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Petar Zrinski
Ban (viceroy) of Croatia
Petar Zrinski (1621-1671)
Reign 24 January 1665 - 29 March 1670
Croatian Petar IV. Zrinski, hrvatski ban
Born June 6, 1621(1621-06-06)
Vrbovec, Croatia
Died April 30, 1671 (aged 49)
Wiener Neustadt, Austria
Predecessor Nikola VII Zrinski
Successor Nikola Erdödy
Consort Katarina Zrinska
Offspring Jelena Zrinska, Ivan Antun Zrinski,
Judita Petronila, Zora Veronika
Royal House House of Zrinski
Father Juraj V Zrinski, Ban (viceroy) of Croatia
Mother Magdalena Zrinski née Széchy

Petar Zrinski (Hungarian: Zrínyi Péter; 6 June 1621 – 30 April 1671), was a Croatian Ban (Viceroy) and writer. A member of the Zrinski noble family, he was noted for his role in the attempted Croatian-Hungarian rebellion of 1664-1670 which ultimately led to his execution for treason.

Contents

Zrinski family

Petar Zrinski was born in Vrbovec, a small town near Zagreb, the son of Juraj V Zrinski and Magdalena Szechy. His father and great-grandfather (Nikola Šubić Zrinski) had been viceroys (Ban) of Croatia, which was a nominal Kingdom in personal union with Hungarian Kingdom at the time.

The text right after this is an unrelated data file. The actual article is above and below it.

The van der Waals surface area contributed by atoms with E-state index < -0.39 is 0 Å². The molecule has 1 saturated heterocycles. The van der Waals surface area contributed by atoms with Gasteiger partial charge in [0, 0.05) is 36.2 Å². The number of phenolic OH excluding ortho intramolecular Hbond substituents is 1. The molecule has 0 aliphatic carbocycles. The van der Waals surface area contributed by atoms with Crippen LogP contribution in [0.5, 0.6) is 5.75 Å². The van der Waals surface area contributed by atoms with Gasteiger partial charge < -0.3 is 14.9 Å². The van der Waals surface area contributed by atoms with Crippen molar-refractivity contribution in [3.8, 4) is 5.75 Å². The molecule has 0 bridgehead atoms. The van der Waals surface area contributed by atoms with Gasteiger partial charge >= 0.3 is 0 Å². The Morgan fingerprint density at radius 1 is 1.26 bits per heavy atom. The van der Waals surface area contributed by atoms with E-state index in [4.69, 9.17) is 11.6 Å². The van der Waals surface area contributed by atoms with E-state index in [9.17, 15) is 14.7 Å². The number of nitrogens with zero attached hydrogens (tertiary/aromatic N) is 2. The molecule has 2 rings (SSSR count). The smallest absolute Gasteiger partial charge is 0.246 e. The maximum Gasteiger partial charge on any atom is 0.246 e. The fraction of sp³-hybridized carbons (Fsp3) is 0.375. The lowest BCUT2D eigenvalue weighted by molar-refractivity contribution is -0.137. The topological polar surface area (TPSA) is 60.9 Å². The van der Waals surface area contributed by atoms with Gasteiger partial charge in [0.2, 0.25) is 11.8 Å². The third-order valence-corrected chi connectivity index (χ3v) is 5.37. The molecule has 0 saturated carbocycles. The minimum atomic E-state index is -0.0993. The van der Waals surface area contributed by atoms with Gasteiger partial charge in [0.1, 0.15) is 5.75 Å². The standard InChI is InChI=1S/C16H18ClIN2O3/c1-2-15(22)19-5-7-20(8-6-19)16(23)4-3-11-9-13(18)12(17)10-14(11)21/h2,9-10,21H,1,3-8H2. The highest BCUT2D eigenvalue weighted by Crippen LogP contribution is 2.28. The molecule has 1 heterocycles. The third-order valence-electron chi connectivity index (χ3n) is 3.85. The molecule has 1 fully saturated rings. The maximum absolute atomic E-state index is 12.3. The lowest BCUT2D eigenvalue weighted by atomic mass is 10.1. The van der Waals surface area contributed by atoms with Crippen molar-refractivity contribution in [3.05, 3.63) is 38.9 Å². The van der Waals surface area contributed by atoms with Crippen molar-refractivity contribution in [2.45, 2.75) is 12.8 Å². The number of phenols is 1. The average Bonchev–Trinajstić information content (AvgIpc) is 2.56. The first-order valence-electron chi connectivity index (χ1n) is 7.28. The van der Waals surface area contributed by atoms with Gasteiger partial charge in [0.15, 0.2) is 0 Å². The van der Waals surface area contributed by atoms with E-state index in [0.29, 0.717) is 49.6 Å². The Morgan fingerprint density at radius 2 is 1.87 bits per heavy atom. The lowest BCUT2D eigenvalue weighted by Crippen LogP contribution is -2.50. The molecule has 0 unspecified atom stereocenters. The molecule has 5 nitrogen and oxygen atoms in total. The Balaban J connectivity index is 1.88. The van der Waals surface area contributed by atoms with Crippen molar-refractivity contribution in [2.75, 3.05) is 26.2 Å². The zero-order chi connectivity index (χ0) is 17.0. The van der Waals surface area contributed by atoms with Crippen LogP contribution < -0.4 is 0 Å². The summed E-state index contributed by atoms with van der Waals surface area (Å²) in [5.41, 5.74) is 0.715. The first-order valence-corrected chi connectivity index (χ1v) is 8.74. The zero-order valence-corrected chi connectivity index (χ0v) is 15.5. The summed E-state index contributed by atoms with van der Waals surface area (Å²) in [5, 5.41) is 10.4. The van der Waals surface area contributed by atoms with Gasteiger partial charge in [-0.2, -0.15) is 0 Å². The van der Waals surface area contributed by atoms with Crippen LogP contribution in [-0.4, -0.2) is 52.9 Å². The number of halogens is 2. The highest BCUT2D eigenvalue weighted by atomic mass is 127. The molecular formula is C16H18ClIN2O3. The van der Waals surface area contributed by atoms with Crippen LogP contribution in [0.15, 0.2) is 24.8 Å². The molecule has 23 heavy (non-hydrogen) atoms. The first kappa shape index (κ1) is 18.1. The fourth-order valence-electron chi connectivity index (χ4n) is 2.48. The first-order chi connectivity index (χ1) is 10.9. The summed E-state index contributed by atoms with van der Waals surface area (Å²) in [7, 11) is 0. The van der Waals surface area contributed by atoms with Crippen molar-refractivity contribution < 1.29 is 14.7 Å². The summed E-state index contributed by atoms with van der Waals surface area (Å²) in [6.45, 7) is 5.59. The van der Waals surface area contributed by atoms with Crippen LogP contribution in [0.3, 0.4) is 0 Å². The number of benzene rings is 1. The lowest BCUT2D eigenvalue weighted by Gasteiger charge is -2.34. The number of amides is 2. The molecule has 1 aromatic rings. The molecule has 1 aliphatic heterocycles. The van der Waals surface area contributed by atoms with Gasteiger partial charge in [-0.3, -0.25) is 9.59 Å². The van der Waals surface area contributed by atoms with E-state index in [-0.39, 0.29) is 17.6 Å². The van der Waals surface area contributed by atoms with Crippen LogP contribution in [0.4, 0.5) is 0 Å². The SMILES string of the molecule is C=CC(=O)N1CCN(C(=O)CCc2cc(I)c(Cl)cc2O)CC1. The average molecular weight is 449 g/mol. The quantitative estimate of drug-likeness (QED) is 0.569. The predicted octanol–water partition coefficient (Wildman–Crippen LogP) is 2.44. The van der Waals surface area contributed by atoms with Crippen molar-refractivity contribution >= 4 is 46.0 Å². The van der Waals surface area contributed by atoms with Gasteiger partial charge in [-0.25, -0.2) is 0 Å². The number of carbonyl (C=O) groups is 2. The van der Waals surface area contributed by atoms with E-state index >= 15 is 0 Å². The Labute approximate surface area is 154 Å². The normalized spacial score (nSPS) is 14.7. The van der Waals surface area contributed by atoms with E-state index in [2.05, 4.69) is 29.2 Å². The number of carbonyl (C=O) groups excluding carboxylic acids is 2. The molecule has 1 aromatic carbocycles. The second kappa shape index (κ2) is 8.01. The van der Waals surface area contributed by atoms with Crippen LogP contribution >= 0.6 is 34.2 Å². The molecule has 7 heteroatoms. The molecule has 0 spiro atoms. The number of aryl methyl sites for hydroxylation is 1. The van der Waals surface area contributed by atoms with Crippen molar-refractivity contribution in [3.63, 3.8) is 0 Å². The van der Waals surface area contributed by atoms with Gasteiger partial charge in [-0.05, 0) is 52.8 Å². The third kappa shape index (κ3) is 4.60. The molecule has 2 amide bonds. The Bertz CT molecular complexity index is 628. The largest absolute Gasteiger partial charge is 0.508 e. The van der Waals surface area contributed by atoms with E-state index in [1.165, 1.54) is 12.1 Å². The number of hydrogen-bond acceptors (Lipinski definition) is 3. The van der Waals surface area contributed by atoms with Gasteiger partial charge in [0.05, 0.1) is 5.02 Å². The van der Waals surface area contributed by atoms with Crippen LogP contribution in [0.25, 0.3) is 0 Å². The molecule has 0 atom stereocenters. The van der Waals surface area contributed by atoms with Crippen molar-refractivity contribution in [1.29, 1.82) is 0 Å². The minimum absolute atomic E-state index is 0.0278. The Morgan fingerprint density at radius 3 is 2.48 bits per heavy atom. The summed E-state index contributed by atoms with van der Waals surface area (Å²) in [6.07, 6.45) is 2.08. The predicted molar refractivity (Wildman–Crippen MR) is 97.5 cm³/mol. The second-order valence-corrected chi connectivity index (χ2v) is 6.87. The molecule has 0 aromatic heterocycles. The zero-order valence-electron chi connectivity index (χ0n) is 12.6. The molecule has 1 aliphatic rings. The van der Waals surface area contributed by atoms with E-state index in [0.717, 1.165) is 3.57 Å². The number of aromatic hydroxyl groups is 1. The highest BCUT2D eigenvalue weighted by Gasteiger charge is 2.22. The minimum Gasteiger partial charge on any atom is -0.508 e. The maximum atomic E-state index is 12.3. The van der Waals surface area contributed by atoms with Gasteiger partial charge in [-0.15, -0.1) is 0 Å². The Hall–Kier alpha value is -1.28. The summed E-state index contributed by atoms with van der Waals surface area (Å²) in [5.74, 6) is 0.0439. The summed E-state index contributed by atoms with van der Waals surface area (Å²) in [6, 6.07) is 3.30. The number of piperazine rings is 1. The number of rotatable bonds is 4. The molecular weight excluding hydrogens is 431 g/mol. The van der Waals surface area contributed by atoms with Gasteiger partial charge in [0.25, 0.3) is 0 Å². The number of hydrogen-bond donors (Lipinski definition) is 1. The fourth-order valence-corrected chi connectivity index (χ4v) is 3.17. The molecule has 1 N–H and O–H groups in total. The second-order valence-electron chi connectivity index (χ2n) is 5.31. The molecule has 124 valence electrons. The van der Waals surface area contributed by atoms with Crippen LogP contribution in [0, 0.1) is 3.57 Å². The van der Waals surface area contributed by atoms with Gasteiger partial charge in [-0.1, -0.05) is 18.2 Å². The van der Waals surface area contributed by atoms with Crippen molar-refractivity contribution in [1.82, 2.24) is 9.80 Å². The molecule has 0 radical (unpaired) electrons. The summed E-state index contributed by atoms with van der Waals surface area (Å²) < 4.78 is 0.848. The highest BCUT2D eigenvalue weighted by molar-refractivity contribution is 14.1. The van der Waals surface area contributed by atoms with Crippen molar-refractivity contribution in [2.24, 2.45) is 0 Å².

His family had possessed large estates throughout all of Croatia and had family ties with the second largest Croatian landowners, the Frankopan family. He married Anna Katarina, the half-sister of Fran Krsto Frankopan, and they lived in the large Čakovec Castle in Medjimurje, northernmost county of Croatia.

Zrinski-Frankopan plot

After the unpopular Peace of Vasvár (1664) between Holy Roman Emperor Leopold I and the Ottoman Empire, Hungarian and Croatian nobility were disappointed by the failure to remove the Ottomans completely from Hungarian territory and embarked on a conspiracy to remove foreign influence, including Habsburg rule, from the Lands of the Crown of St. Stephen.

Petar Zrinski was involved in the poorly organized rebellion together with his older brother Nikola Zrinski and his brother-in-law Fran Krsto Frankopan and Hungarian noblemen. In the preparations of the plot, plans were disrupted by the death of Nikola Zrinski in the woods near Čakovec by a wounded wild boar — later rumours claimed he was murdered by Habsburg agents, however, this claim could never be substantiated. Petar succeeded his brother as Ban (Viceroy) of Croatia.

The conspirators, who hoped to gain foreign aid in their attempts, entered into secret negotiations with a number of nations — including France, Sweden, the Polish-Lithuanian Commonwealth and the Republic of Venice, even the Ottomans; nevertheless, no state wanted to intervene – in fact, the High Porte informed Leopold of the conspiracy in 1666[1]. The Austrians also had informants inside the group of nobles. However, no action was taken, because the conspirators had made little traction and were bound by inaction.

Final revolt and suppression